Friday, February 27, 2009

Perhaps, Most Likely

I'm not sure if I mentioned on this blog that I've started university. Anyway, I have. I'm taking a linguistics class and an English class.
In my English class, my instructer just criticized me for saying 'most likely' the author of one piece intended it to be interpreted a certain way. He said to state it as a fact, so it will be more convincing.
I'm not going to do that. I think it's wrong to pretend your opinions are facts. I can't read the author's mind, and say what he thought, and to act like I can seems to me to be a violation of that person. I am not Coleridge, Alice Munro, Ursula K LeGuin, etc. I can't know for certain what was in their minds when they wrote the pieces I've read. And I won't pretend that I do.
My professor says that everyone writing academically does this, and that if they didn't, no one would listen to anyone else and the fabric of society would be torn apart. (Yeah, right.) Well, I've read a lot of academic writing, and he's right in saying writing this way is common. So is, I think, the fallacy behind it, where your construction of reality becomes more real to you than reality itself, and you forget that you really don't know for certain that what you are saying is true - in fact, the vital difference between facts and interpretation. It's doesn't appear to be a mere convention used to make a point. People who write that way often act as if they honestly believe they know for certain what is merely conjecture. And I made a promise to myself that I would do my best to avoid being like that.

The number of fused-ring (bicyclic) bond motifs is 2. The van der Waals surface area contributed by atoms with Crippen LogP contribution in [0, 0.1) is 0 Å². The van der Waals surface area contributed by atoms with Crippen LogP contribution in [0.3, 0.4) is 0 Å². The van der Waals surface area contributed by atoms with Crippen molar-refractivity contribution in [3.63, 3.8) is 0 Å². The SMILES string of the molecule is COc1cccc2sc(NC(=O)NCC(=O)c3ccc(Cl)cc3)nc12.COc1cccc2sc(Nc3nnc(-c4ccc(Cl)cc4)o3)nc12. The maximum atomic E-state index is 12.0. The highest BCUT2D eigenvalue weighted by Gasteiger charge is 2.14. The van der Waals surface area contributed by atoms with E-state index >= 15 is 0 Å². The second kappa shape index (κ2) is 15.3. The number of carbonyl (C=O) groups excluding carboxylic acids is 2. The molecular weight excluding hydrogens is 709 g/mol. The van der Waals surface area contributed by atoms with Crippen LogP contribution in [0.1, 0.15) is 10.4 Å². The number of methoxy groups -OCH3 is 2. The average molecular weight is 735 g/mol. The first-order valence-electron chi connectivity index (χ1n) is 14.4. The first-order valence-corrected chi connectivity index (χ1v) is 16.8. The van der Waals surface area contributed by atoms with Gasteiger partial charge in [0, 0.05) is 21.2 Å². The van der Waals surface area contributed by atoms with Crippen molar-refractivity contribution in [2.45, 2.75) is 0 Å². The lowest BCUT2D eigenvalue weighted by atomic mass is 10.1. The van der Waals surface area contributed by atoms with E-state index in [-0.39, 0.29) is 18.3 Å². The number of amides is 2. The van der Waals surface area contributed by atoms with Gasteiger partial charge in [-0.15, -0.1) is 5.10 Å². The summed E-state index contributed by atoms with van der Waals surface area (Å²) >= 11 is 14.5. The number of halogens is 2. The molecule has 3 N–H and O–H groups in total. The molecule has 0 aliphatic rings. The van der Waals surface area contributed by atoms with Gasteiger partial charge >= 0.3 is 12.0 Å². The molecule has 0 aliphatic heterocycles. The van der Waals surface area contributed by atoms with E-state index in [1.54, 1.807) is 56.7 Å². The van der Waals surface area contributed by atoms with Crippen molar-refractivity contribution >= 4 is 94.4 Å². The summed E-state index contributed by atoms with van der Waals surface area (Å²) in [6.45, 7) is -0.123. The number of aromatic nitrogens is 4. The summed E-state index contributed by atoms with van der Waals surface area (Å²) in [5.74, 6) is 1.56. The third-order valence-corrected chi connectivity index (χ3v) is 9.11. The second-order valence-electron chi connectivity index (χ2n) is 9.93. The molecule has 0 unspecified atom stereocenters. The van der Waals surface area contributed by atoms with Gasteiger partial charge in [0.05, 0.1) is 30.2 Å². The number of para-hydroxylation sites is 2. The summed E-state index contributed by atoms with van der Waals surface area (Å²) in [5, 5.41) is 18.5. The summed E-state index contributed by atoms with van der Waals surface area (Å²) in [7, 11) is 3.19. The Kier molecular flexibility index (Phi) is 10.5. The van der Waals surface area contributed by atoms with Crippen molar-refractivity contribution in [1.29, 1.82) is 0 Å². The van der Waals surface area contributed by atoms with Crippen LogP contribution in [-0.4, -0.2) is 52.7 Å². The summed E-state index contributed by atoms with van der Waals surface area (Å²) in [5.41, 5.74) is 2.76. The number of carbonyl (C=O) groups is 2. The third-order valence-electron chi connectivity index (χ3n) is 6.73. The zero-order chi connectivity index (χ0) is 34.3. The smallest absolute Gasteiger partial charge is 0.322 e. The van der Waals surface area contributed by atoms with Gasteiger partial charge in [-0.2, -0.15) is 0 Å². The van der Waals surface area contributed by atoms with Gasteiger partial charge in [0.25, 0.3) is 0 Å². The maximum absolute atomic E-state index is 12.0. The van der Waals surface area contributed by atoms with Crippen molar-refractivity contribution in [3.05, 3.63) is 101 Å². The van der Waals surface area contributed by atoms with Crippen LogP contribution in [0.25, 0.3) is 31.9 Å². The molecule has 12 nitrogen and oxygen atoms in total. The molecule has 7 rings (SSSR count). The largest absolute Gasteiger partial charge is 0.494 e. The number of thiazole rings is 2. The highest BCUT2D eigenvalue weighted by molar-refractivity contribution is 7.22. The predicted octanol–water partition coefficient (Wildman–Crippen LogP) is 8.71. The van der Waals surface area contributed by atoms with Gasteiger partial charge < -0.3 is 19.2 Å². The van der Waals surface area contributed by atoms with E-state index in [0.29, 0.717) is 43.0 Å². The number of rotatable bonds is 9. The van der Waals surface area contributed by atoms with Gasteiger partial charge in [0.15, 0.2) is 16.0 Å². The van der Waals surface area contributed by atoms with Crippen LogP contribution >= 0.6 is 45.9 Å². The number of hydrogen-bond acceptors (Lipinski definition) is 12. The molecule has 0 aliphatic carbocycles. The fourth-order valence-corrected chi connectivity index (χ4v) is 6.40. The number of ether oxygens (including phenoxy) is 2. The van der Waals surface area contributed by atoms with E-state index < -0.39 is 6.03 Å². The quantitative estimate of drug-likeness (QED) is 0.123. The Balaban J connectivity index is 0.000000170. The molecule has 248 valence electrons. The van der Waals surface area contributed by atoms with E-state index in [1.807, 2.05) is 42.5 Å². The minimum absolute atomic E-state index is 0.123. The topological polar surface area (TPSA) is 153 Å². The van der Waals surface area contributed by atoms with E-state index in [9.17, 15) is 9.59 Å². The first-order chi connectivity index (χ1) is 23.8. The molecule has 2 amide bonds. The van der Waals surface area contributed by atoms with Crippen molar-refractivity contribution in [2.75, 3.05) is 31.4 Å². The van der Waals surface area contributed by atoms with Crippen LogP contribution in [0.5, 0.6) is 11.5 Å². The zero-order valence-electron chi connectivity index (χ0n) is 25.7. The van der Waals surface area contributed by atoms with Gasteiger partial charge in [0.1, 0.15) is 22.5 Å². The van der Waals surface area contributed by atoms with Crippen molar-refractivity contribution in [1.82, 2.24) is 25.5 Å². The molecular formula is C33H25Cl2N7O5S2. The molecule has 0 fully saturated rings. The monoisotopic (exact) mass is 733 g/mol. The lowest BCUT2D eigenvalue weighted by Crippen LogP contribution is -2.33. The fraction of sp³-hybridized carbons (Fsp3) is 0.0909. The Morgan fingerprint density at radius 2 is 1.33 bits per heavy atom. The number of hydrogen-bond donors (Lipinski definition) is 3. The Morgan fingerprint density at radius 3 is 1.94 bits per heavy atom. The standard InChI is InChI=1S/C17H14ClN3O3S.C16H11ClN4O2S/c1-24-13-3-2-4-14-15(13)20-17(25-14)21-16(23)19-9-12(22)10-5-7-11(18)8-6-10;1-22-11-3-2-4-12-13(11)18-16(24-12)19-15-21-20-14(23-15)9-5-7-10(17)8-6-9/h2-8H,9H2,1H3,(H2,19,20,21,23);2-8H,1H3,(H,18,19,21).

I'm willing to get slightly lowered marks for that. I don't think it's fair, it makes me very angry, but I'm not going to change anything by throwing a tantrum about it, and I'm not willing to give in either. It's not like I'm going to fail, either - I got 80% on my last essay.
I don't have any idea if I will be able to change this convention. It all depends on whether I become famous or just do my work and do it well with little recognition. But at the very least, I will stick to my principles.

Saturday, February 14, 2009

We're Not All Sexual

Many people have complained about the portrayal of disabled people as asexual. Although I really don't understand what it's like to have your sexuality denied and ignored like that, I do understand that it's not a good thing.
But there seems to be a tendency to assume either that disabled people in general (or in certain categories) have nothing in common with normal people, or to assume we're not really different from normal people - or only in superficial ways. In terms of disability and sexuality, this comes off as either assuming all disabled people are asexual, or assuming all disabled people are just as sexual as anyone else.
The latter assumption is what I see many disability rights activists expressing, when they talk about sexuality. They discuss sexuality as something universal to all human beings, including disabled people. Some acknowledge sexual differences such as being gay, but they still say that everyone has sexual feelings.